How would you like it if you had more musicians than you could handle?
What if your team was filled with passionate, skilled players who were invested in the vision of your church?
Not only is it possible, it’s where you should invest your best energy.
I’m at a place with my worship team where a transition is about to happen. The fall is almost here and you know what that means – college! A few of my best team members are leaving for school and I’m left with some gaps.
I’m sure you’re facing the same situation.
Since this is a normality when it comes to leading a worship team, you need to build a system where there is a constant influx of musicians.
I am going to show you how (because I’m working on it myself).
You need to answer these two questions:
1. How am I capturing and developing the young musicians in my church?
2. How am I capturing and developing the older musicians in my church?
You need a separate strategy for both.
Here’s the truth: Young musicians are transient. While they provide great energy to your team, they’ll only be with you for a while. Older musicians are more grounded – they’ll stay longer.
That’s why it’s smart to invest energy in both the old and the young.
But how, you might ask? Great question!
The 4 Stages Of Your Worship Team Growth Track
I know, processes can be agonizing. But once you’ve defined it, it never stops working for you.
1. Beginning – You need a place for people to enter. How does the gifted worship leader who just moved to your area get plugged in at your church? How does the ambitious 12 year old with his Digitech pedal board start the process?
It’s up to you to define. Maybe it’s quarterly auditions? A weekend touch point in the fellowship area? Get crystal clear on how people begin in your ministry.
2. Preparation – After people have entered your worship team pipeline, you need to determine what to do with them. You’ll have two camps: those who are ready and those who are not. You need a strategic plan for both.
- Ready – If a musician is ready, how do they get scheduled? Is it instantaneous? Do they need to become a member? Do they need to attend a couple rehearsals? It would be good to have a conversation with your senior pastor to help clarify this process.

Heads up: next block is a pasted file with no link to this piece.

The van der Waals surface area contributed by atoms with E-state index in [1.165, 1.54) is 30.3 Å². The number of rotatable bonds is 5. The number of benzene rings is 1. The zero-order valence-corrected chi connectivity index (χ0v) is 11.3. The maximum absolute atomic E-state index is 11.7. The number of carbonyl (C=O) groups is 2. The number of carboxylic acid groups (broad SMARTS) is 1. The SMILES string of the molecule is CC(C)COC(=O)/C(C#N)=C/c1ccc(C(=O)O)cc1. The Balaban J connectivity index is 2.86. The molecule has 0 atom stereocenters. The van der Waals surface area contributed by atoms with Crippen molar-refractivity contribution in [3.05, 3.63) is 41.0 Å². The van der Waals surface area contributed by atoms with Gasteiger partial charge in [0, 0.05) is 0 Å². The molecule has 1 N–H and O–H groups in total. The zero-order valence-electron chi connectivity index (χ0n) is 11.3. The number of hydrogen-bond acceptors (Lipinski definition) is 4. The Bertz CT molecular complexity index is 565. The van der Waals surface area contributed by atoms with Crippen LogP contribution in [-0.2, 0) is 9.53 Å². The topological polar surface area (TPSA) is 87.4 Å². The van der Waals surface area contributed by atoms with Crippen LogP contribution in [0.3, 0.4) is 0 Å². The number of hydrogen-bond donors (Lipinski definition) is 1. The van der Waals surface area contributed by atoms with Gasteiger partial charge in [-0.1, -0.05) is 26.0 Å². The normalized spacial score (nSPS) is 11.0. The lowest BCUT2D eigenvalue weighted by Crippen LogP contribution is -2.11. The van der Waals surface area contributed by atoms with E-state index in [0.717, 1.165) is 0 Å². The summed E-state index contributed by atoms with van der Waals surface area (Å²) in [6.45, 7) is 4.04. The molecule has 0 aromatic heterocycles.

- Not Ready – You may disagree, but I like to create space for those who aren’t ready. I’ve had musicians in the past who weren’t ready but through the training they received on the worship team, they improved dramatically. Once you audition a “not ready” musician, you need to be prepared with a place to send them for training.
3. Launch – When you begin to schedule someone, make sure they are aware of your expectations. You set the tone for your worship team culture. You’ve worked hard to define it. Now you need to work even harder to communicate it.
Otherwise, your team members will define it for you. And everyone has a different idea of what’s important. Before you schedule players make sure they understand your vision, dress code, arrival times, personal practice expectation, etc.
4. Review – It’s more than common for worship leaders and worship musicians to get burned out. Services are constant and leaders can be hard task masters. But not you. You will treat your volunteers with respect and make it a priority to not burn them out.
Set up a process of review for each of your musicians. Offer them an “out” if they need it. Oftentimes there are team members who need a break but won’t speak up for fear of disappointing you. Set up times throughout the year where you do worship team evaluations. Sit down one on one and evaluate the spiritual, physical, and emotional health of your team members.
At all times, you’ll have people at different stages of your process. Not only will they be discipled, they’ll discover their ministry – a place for their unique gifting to be released.
I know it’s easier to hide from this type of work, but you can’t afford to. You are called to make disciples. You are called to release people into ministry.
World changers are waiting for your call.
Question: What does your worship team process look like? Take a minute and share what has or hasn’t worked well for you. You can leave a comment by clicking here. You may have just what we need to hear.